National Geographic
Dolichorhynchops explore an inland sea that divided North America in half 80 million years ago.

LEHI — There's no better way to get an honest opinion of a movie than taking a couple of grandkids to see it.

In this case, the 4-year-old and his 8-year-old brother deemed "Sea Monsters: A Prehistoric Adventure" a success.

They sat wide-eyed throughout the story — as "Dolly" and her brother Dolichorhynchops swam through the dangerous prehistoric ocean waters of 82 million years ago.

They kept their 3-D glasses on the whole time even though the little one said he hates wearing "those weird glasses."

They ducked from the snouts of sea creatures coming straight at them and reached to touch the rocks and seashells that seemed to be showering on their heads.

Then they recited the story almost blow-by-blow to their dad.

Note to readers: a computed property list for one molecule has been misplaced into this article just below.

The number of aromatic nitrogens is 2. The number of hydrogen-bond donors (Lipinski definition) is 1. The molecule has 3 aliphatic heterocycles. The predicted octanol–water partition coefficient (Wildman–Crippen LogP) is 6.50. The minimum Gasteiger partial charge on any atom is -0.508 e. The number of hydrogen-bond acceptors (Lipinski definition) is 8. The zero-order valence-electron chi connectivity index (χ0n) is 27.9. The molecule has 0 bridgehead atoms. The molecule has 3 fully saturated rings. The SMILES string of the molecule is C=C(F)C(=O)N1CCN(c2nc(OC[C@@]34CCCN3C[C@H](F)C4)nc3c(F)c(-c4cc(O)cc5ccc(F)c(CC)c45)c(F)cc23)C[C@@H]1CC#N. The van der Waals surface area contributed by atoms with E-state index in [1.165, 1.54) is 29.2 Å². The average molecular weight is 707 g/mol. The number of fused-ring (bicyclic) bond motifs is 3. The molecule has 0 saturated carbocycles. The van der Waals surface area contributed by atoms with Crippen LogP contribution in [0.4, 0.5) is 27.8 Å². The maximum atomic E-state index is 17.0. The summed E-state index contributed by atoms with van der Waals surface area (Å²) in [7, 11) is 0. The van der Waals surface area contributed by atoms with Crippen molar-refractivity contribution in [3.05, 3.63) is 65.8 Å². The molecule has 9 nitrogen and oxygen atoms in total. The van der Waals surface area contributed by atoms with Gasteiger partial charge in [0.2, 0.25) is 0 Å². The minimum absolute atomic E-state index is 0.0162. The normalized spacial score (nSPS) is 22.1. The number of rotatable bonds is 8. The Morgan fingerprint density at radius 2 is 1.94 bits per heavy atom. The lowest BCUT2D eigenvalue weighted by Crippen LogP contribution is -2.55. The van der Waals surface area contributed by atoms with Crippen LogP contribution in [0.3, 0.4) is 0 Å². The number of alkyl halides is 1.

This is a story that's told well enough that adults can come away educated and as entertained as the children, and it doesn't try to be silly or Disneylike.

It's clear from the beginning that this is a serious story based on treasures archaeologists and paleontologists have unearthed the world over.

You see the fossils dug up and the bones refleshed.

You meet huge creatures and long creatures and creatures that live in large shells. Most are dinosaur cousins and go a long way to supporting the Loch Ness monster theory.

There's plenty of drama in the underwater world, too, as big fish eat little fish and get eaten by the bigger and biggest fish. (One even chokes on a fish he tries to swallow that's a third his size. Another bites into a rival fish that's as big as he is.)

The natural fittest-survival cycle is played down enough that it doesn't traumatize, and the scene where the mother Dolichorhynchops dies is off screen.

This documentary is interesting and visual.

Take the family.